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Habibah ALmenaie (co-chair)
Research Scientist, Aridland Agriculture Department, Kuwait Institute for Scientific Research, Kuwait
Dr. Habibah is a research scientist in the Department of Aridland Agriculture at the Kuwait Institute for Scientific Research (KISR). She has made efforts in introducing/naturalizing and selection of drought/salinity resistant crops. She has extensive experience in field and greenhouse production, tissue culture and plant breeding. She has received the Scientific Achievement Award from KISR for outstanding contributions. Dr. Habibah’s past research interests include plant tissue culture, crop improvement and breeding in barley and potato. Other areas of interest consist of crop production under controlled environment, evaluation of Paulownia, Zizyphus, Olives, Mangroves, water conservation in greenery projects, introducing and naturalizing ornamental plants and selection of drought and salinity resistant crops. She has extensive experience in field production and integrated greenhouse management of ornamental plants, floriculture, forage, barley and wheat, water gardening, evaluation and propagation of argan tree, introduction of cassia flowering trees for landscape beautification and standardization of horticultural practices for commercial rose cut flower production.
 
Nisreen A. AL-Quraan
Assistant Professor of Plant Biochemistry and Molecular Biology, Department of Biotechnology and Genetic Engineering, Jordan University of Science and Technology, Jordan
Nisreen AL-Quraan graduated in 1998 with Bachelor of Science degree from the Department of Biological Sciences, Yarmouk University, Jordan. She joined the graduate program in the Department of Biological sciences, Yarmouk University and received her Master of Science degree in Plant Biochemistry and Molecular biology in 2001. After completion of her MS, she worked as research and teaching assistant for two years in the Department of Biological Sciences, Yarmouk University, Jordan. On May, 2004 she joined the Department of Biological Sciences, Auburn University, Alabama, USA to pursue her PhD degree in Plant Biochemistry and Molecular Biology working on the plant abiotic stress interaction and the role of GABA shunt pathway in plant stress tolerance. She obtained her PhD Degree in August, 2008 from Auburn University, Alabama, USA. Since September 2008, Nisreen AL-Quraan has been an assistant professor in plant biochemistry and molecular biology at Jordan University of Science and Technology, JORDAN. Her research is focusing on investigating the pathways that enable plants to adapt and tolerate harsh biotic and Abiotic stress conditions. She is interested in using Biochemical and molecular biology techniques to study and characterize the GABA shunt pathway that is activated in response to the interactions between plants and its environments.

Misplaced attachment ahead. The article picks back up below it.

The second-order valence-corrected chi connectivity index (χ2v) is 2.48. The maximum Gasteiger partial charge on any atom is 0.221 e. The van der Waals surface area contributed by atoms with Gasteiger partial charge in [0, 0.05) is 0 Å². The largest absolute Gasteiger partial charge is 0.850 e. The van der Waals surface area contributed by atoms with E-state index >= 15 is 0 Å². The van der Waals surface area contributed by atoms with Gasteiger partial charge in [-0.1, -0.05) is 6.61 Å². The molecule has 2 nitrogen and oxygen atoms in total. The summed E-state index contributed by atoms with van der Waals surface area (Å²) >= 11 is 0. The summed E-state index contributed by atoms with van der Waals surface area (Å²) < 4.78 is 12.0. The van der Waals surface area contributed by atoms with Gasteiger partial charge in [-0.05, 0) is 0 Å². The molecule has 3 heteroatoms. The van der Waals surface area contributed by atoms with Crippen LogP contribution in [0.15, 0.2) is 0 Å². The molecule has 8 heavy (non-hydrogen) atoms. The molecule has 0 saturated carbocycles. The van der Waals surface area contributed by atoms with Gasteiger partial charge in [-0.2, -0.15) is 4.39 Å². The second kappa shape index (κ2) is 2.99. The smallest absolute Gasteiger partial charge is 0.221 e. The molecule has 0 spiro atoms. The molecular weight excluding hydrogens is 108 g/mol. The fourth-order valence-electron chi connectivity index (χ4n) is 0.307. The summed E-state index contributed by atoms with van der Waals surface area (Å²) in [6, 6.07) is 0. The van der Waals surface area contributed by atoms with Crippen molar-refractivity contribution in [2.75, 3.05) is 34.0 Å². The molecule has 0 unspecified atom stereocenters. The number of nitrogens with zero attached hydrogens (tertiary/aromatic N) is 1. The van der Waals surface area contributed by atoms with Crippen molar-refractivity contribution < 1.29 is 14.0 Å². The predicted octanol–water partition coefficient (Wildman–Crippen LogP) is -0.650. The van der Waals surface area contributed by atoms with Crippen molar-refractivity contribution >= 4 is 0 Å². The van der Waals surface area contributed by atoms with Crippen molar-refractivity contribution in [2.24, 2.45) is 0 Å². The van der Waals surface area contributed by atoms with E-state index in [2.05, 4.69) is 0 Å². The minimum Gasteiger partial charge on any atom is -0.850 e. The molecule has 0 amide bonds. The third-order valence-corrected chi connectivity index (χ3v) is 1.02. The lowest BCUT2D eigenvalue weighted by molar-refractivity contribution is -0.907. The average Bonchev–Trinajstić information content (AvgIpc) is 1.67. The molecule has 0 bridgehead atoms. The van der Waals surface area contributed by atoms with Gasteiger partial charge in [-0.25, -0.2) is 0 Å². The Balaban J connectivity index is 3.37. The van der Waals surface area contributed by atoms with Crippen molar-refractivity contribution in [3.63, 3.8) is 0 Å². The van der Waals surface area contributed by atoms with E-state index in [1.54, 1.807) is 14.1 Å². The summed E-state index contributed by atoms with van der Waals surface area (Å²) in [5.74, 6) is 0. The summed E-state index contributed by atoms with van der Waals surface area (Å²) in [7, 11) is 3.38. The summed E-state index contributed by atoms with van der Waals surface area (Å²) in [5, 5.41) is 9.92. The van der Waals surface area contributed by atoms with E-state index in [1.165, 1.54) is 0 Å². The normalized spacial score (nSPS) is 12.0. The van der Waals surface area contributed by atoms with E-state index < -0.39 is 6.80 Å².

Mehdi Bourouba
Associate Professor, Faculty of Biology, Department of Cellular and Molecular BiologyUniversity of Sciences and Technology H. Boumediene (USTHB), Algeria
Mehdi Bourouba is Associate Professor at USTHB (University of Sciences and Technology H. Boumedienne, Algiers). He earned his PhD degree in 2005 from the Karlsruhe TK University Germany, where he worked on the role of T cell activation in inflammatory bowel disease. He held successively post-doctoral positions at Institut Gustave Roussy and Paris-7 University, France, where he respectively worked on the role of the tumors suppressor PML in HIV1 induced cell death and the role the PML-RAR oncogene in tumor stem cell development. In 2012, he was awarded the National Academy of Science grant which allowed him to study the invasive properties of nasopharyngeal carcinoma at Pr. M. Zaman Laboratory, Boston University. With his team at USTHB, he focuses his research on finding biomarkers of predictability of NPC development in Algerian patients and unraveling the role of inflammation in virus induced tumor progression. He recently published evidences of differential mechanistic processes that would drive NPC progression in Maghrebi patients and identified nitric oxide as a biomarker of tumorigenesis in untreated and relapsing NPC patients. Dr. Bourouba’s research interests also include HPV induced oral and cervical cancers. Dr. Bourouba has contributed to the development of PhD programs in cancer biology as well as of a Master educational program in safe science practices and bioethics at USTHB.